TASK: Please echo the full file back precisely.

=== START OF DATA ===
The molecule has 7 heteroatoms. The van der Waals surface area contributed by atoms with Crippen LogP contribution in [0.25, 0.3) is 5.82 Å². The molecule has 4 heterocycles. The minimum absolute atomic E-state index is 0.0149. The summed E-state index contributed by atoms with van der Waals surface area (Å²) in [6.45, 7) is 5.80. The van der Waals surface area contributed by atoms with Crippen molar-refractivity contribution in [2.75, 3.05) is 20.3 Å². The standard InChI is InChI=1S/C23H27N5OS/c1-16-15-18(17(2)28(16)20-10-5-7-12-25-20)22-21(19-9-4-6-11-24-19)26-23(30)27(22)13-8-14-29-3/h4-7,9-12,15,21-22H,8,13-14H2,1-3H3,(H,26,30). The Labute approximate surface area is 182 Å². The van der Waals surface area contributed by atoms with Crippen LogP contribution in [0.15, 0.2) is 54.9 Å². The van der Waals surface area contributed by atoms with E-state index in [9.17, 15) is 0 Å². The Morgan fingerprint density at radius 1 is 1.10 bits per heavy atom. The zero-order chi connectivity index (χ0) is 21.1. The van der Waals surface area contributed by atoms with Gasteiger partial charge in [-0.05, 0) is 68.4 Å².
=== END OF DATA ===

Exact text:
The molecule has 7 heteroatoms. The van der Waals surface area contributed by atoms with Crippen LogP contribution in [0.25, 0.3) is 5.82 Å². The molecule has 4 heterocycles. The minimum absolute atomic E-state index is 0.0149. The summed E-state index contributed by atoms with van der Waals surface area (Å²) in [6.45, 7) is 5.80. The van der Waals surface area contributed by atoms with Crippen molar-refractivity contribution in [2.75, 3.05) is 20.3 Å². The standard InChI is InChI=1S/C23H27N5OS/c1-16-15-18(17(2)28(16)20-10-5-7-12-25-20)22-21(19-9-4-6-11-24-19)26-23(30)27(22)13-8-14-29-3/h4-7,9-12,15,21-22H,8,13-14H2,1-3H3,(H,26,30). The Labute approximate surface area is 182 Å². The van der Waals surface area contributed by atoms with Crippen LogP contribution in [0.15, 0.2) is 54.9 Å². The van der Waals surface area contributed by atoms with E-state index in [9.17, 15) is 0 Å². The Morgan fingerprint density at radius 1 is 1.10 bits per heavy atom. The zero-order chi connectivity index (χ0) is 21.1. The van der Waals surface area contributed by atoms with Gasteiger partial charge in [-0.05, 0) is 68.4 Å².